|Kevin Akemann RPG Superstar 2010 Top 32 aka NJKrosse|
Description: An echo drinker is an aberration, appearing as a long, disembodied animal’s tail. Echo drinkers feed off the energy of humanoid souls at the time of death, biting the body and drinking up a fraction of the soul—an echo—for sustenance. Hidden beneath its fur are a spongy, yet resilient skin, centipede like legs, and a head which appears like a woodland animal, typically a fox. Its eyes look like those of the last intelligent humanoid it drank from. Although feeding off souls, they are not malevolent, and do not seek to harm healthy humanoids, unless desperate. They reside wherever humanoids live and die. An audacious person may try to treat with an echo drinker for knowledge, drawn from the abundant information gained from drinking in echoes.
Powers and Abilities: As echo drinkers absorb more echoes, they gain more intelligence, allowing them to speak the languages of the souls of their victims. They can crawl and climb, but their movements are erratic, and hard to predict. Also able to move between the Material and Ethereal planes, echo drinkers usually wait on the Ethereal plane before striking out at a victim. Although not physically powerful, an echo drinker’s bite is still ferocious with two rows of teeth in its mouth. When it bites, it does damage to the physical being and drains a part of the victim’s soul, resulting in the loss of skill or ability. It utilizes innate magic to create illusions as well as the ability to perfectly mimic the voice of its victims to attack or misdirect adversaries. Older, stronger echo drinkers are known to create deadly illusions. Echo drinkers rarely attack healthy humanoids, and rarer still do some develop a hunger for souls, attacking healthy humanoids and savagely drinking their souls dry.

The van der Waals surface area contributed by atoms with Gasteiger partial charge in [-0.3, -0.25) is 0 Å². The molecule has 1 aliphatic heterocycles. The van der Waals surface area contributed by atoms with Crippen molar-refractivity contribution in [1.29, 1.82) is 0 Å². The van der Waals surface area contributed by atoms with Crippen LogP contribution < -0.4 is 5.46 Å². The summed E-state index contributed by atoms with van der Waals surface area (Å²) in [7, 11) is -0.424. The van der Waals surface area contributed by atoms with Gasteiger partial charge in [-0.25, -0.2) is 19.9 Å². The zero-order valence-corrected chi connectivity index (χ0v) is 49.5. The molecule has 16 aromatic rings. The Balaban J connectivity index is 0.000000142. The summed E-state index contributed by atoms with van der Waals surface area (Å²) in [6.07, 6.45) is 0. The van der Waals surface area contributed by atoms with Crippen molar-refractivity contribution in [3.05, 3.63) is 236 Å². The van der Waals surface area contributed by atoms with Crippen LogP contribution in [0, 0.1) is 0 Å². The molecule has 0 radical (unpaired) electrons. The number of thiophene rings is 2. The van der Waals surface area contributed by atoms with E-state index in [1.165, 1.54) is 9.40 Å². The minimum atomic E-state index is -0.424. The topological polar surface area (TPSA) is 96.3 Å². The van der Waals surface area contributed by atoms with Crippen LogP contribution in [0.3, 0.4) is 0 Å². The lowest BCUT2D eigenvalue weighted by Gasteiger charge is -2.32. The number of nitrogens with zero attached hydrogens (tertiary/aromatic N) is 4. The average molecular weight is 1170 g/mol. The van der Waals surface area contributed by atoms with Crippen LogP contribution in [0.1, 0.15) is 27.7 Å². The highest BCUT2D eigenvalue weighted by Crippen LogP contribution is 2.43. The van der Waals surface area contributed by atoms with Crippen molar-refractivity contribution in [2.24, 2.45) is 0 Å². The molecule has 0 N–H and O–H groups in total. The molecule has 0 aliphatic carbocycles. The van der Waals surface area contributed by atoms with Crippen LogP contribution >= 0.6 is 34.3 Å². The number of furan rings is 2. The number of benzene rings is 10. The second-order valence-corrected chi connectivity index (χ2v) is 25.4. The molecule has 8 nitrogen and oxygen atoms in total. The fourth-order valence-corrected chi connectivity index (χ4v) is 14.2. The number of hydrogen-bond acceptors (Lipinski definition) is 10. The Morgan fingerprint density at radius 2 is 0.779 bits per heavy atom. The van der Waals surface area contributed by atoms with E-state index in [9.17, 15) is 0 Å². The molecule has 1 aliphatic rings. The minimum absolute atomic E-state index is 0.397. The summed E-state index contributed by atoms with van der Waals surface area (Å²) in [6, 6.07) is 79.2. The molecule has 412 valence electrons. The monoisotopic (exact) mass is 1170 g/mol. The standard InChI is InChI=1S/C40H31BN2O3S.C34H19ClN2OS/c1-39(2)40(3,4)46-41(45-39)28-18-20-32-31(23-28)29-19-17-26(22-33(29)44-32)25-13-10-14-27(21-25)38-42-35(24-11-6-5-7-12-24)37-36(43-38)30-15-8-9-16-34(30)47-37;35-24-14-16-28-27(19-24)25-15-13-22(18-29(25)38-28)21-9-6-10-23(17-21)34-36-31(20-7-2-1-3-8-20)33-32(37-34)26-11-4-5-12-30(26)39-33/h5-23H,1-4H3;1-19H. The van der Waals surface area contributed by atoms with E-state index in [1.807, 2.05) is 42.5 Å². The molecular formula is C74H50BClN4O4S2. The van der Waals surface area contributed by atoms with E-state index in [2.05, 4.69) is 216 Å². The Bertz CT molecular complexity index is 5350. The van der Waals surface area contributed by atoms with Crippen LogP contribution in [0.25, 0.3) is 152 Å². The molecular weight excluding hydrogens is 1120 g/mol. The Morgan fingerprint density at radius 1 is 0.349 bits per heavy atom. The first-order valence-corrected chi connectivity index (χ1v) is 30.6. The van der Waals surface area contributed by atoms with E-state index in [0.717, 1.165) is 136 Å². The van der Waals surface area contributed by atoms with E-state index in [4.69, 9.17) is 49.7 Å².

|Greg A. Vaughan Pathfinder Creative Director, Frog God Games|
This is a cool concept, though I think it is served better without the furry costume. ;-) I think the whole centipede with a shark mouth makes for a pretty creepy critter, though it probably loses some of its playability as a potential RP encounter rather than just a hack-n-slash thing. Its illusion ability offsets this though. Either way, its a fresh take on a soul-stealer that isn't necessarily an ultimate bad guy. (That Acererak's not so bad, you just have to get to know him...don't touch his ears, though.) I could totally see this in a more exotic locale for a campaign--Dark Continent, Far East, Great Beyond, etc.--as change of pace from the ordinary.
|Sean K Reynolds Contributor|
I don't get the visuals of this creature. It's basically a snake that looks like an animal's tail, except it has legs and an animal head hidden under the hair? But for the most part it's going to look like a disembodied animal's tail wiggling around?
It eats souls, but it's not malevolent... so who does it prey on with its soul-eating nasty-teeth bite? The weak and sickly?
Any attack that causes a "loss of skill or ability" puts up a red flag for me. Is it giving a penalty to a skill check? Disabling the use of a feat? Stealing a class ability? Any of those can have serious and confusing consequences for a character.
|F. Wesley Schneider Editor-in-Chief|
Sean hit on most of my concerns with this thing, so a big x2 on those.
This is also another monster that doesn't like to fight. I've never seen stats for manatees in any RPG. That's not because they don't have statistics, it's because they're too big to be familiars and too docile to be threats. And if it's not going to be a threat or have an obvious roleplaying role, then it probably doesn't have much of a place in an adventure, and thus isn't worth stating up. Any monster designer should always take this into account: make sure your monster is something that creates an interesting and exciting encounter for the PCs.
I don't think not being a vicious killer makes this or any monster fail, but when the reader isn't sure what to do with it, things get a little tricky.
|Clark Peterson Founder, Legendary Games & Publisher, Necromancer Games, RPG Superstar Judge|
Initial Impression: A tail that is a centipede with a fox head? That drinks essences? Huh? OK then, let's check it out...
Concept (name, overall design choices, design niche, playability/usability, challenge): C-